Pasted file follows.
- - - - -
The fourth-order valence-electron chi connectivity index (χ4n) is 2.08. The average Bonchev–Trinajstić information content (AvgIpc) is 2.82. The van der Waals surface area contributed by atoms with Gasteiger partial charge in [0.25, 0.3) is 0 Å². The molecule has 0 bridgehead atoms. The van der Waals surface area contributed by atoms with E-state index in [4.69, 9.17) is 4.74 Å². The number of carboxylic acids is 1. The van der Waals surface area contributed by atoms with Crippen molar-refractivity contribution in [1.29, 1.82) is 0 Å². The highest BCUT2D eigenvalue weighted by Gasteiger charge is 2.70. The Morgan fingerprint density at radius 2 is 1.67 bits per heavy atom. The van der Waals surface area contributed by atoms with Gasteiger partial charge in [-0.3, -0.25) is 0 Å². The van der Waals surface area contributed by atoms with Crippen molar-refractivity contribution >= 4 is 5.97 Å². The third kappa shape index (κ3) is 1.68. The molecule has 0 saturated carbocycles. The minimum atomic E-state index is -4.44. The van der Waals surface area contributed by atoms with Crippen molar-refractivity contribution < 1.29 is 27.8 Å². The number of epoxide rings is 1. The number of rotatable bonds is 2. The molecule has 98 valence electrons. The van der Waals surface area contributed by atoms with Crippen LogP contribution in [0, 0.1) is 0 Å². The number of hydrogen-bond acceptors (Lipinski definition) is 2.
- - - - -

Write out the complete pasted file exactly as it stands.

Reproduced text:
The fourth-order valence-electron chi connectivity index (χ4n) is 2.08. The average Bonchev–Trinajstić information content (AvgIpc) is 2.82. The van der Waals surface area contributed by atoms with Gasteiger partial charge in [0.25, 0.3) is 0 Å². The molecule has 0 bridgehead atoms. The van der Waals surface area contributed by atoms with E-state index in [4.69, 9.17) is 4.74 Å². The number of carboxylic acids is 1. The van der Waals surface area contributed by atoms with Crippen molar-refractivity contribution in [1.29, 1.82) is 0 Å². The highest BCUT2D eigenvalue weighted by Gasteiger charge is 2.70. The Morgan fingerprint density at radius 2 is 1.67 bits per heavy atom. The van der Waals surface area contributed by atoms with Gasteiger partial charge in [-0.3, -0.25) is 0 Å². The van der Waals surface area contributed by atoms with Crippen molar-refractivity contribution >= 4 is 5.97 Å². The third kappa shape index (κ3) is 1.68. The molecule has 0 saturated carbocycles. The minimum atomic E-state index is -4.44. The van der Waals surface area contributed by atoms with Crippen molar-refractivity contribution < 1.29 is 27.8 Å². The number of epoxide rings is 1. The number of rotatable bonds is 2. The molecule has 98 valence electrons. The van der Waals surface area contributed by atoms with Crippen LogP contribution in [0, 0.1) is 0 Å². The number of hydrogen-bond acceptors (Lipinski definition) is 2.